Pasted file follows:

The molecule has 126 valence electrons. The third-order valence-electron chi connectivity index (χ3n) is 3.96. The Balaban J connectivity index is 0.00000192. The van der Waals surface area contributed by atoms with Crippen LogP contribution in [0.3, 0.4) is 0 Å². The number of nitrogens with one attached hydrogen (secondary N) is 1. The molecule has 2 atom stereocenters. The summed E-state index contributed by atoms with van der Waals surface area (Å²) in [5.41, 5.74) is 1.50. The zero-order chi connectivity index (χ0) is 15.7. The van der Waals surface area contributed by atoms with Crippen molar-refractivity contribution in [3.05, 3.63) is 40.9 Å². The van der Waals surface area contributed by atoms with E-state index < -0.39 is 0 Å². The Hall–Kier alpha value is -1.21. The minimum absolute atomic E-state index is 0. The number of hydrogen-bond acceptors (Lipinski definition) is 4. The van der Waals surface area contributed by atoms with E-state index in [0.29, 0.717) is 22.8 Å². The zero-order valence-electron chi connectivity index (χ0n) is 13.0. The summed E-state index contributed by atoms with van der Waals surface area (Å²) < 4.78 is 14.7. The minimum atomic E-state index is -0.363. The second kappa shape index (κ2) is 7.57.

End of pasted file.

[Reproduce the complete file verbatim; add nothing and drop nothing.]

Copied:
The molecule has 126 valence electrons. The third-order valence-electron chi connectivity index (χ3n) is 3.96. The Balaban J connectivity index is 0.00000192. The van der Waals surface area contributed by atoms with Crippen LogP contribution in [0.3, 0.4) is 0 Å². The number of nitrogens with one attached hydrogen (secondary N) is 1. The molecule has 2 atom stereocenters. The summed E-state index contributed by atoms with van der Waals surface area (Å²) in [5.41, 5.74) is 1.50. The zero-order chi connectivity index (χ0) is 15.7. The van der Waals surface area contributed by atoms with Crippen molar-refractivity contribution in [3.05, 3.63) is 40.9 Å². The van der Waals surface area contributed by atoms with E-state index < -0.39 is 0 Å². The Hall–Kier alpha value is -1.21. The minimum absolute atomic E-state index is 0. The number of hydrogen-bond acceptors (Lipinski definition) is 4. The van der Waals surface area contributed by atoms with E-state index in [0.29, 0.717) is 22.8 Å². The zero-order valence-electron chi connectivity index (χ0n) is 13.0. The summed E-state index contributed by atoms with van der Waals surface area (Å²) < 4.78 is 14.7. The minimum atomic E-state index is -0.363. The second kappa shape index (κ2) is 7.57.